For Faculty and Staff
Although many students seek counseling on their own, faculty and staff members are often the first to recognize an emotionally distressed student. Students may turn to you because they know you and respect you. While your role does not include “counseling” the student, you may find it helpful to have some basic information about how to help in these situations. Benton, Benton and Perl (2006) propose that an effective faculty/staff response to students in distress will include “The Three R’s”: RECOGNIZE, RESPOND, REFER.
What are some signs of distress in students?
The college years are often referred to as the “best years” of one’s life. However, Kadison and DiGeronimo (2004) suggest that “despite the appearance of comfortable status, secure environment, and a pleasant social world, a multitude of hidden problems have caused a steady and alarming rise in the severity of students’ mental health problems across the nation in colleges and universities.”
The fact is that in an academically competitive university setting and at this developmental stage most students are likely to experience a moderate to high level of stress. As a result, many students develop emotional, interpersonal or spiritual problems that can interfere with their academic performance. Some lack the personal skills to excel academically or socially. Depression, acute anxiety, and alcohol and drug abuse are not uncommon. In your interactions with students, it is important to be able to recognize signs that a student may be struggling.
Some behaviors may seem obvious and serious to you, such as:
- Coming to class or work under the influence of drugs or alcohol
- Marked deterioration in personal hygiene
- Angry or threatening outbursts
- Uncontrollable crying
- Talking about hurting themselves or someone else
- Strange or bizarre behavior or ideas
Other behaviors may be less obvious, such as:
- Anxiety, nervousness, agitation
- Forgetfulness, difficulty concentrating
- Low energy, sad appearance, hopelessness
- Irritability, low frustration tolerance
- Fatigue, reports of sleeplessness
- Extreme weight gain or loss
- Excessive procrastination, dramatic change in class or work performance
- Extreme dependency (e.g., the student who takes much more of your time than most other students)
Students may also present problems that you may not be able to directly help them with, such as:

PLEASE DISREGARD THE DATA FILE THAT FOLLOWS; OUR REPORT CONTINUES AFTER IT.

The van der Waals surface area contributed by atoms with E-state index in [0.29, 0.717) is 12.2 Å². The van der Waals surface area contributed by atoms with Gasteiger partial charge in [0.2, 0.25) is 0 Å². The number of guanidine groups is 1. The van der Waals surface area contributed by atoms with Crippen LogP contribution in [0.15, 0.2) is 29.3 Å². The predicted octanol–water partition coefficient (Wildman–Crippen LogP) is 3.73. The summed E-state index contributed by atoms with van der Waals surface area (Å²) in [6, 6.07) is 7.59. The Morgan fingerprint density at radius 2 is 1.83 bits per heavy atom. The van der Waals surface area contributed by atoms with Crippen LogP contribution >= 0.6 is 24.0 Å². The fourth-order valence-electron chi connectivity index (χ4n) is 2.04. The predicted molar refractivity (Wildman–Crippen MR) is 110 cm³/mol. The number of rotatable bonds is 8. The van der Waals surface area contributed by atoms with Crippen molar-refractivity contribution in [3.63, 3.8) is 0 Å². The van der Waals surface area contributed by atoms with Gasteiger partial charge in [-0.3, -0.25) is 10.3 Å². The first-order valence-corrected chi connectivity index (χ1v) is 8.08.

- Family issues
- Substance abuse
- Health problems
- Financial challenges
- Career and life planning
- Faith and spiritual concerns
- Meaning and identity development
How can I be helpful when I recognize a distressed student?
Worthington (1982) suggests that the most important step in helping another person is giving them the impression that you understand them. This involves ASKING good questions, LISTENING to their concerns, and EVALUATING what the person needs from you.
If you have recognized signs of distress in a student, begin by ASKING a question that communicates your concern – something as simple as “Hey, I’ve noticed that you haven’t been yourself lately…how have things been going?” or “We haven’t touched base in a while, I thought I’d just check in to see if you’re doing ok?” Though some faculty and staff are reluctant to approach a student who they think is struggling, most students are thankful for the concern.
Nouwen (1997) states that “LISTENING is much more than allowing another to talk while waiting for a chance to respond. Listening is paying full attention to others and welcoming them into our very beings. The beauty of listening is that those who are listened to start feeling accepted, start taking their words more seriously and discovering their true selves.” Listening is as much an attitude as a skill; removing distractions, focusing on the individual, and approaching the situation with respect, authenticity and openness are key to helping a student feel cared for and understood.
EVALUATING what a student needs from you will assist in formulating your next steps. Sometimes just allowing students to dump for a few minutes is helpful. Other students may require help brainstorming next steps or making a plan to address their situation. The support and encouragement of a respected faculty or staff member are what often motivate students to seek out further assistance. Finally, following up with a student to see that they have taken those next steps communicates your investment and gives the student a sense of accountability for his or her own well being.
What should I do in a crisis situation?You may encounter a situation in which your evaluation leads you to believe a student is in crisis. Crisis situations are not uncommon when working with college students, and it is helpful to have a plan for handling them. If you believe a student is in immediate danger of killing or harming him/herself or another person, CALL 911 immediately! Once emergency personnel are notified, call the University Police Department (582-3360) as soon as possible so that they can direct emergency personnel to you and provide onsite presence if needed.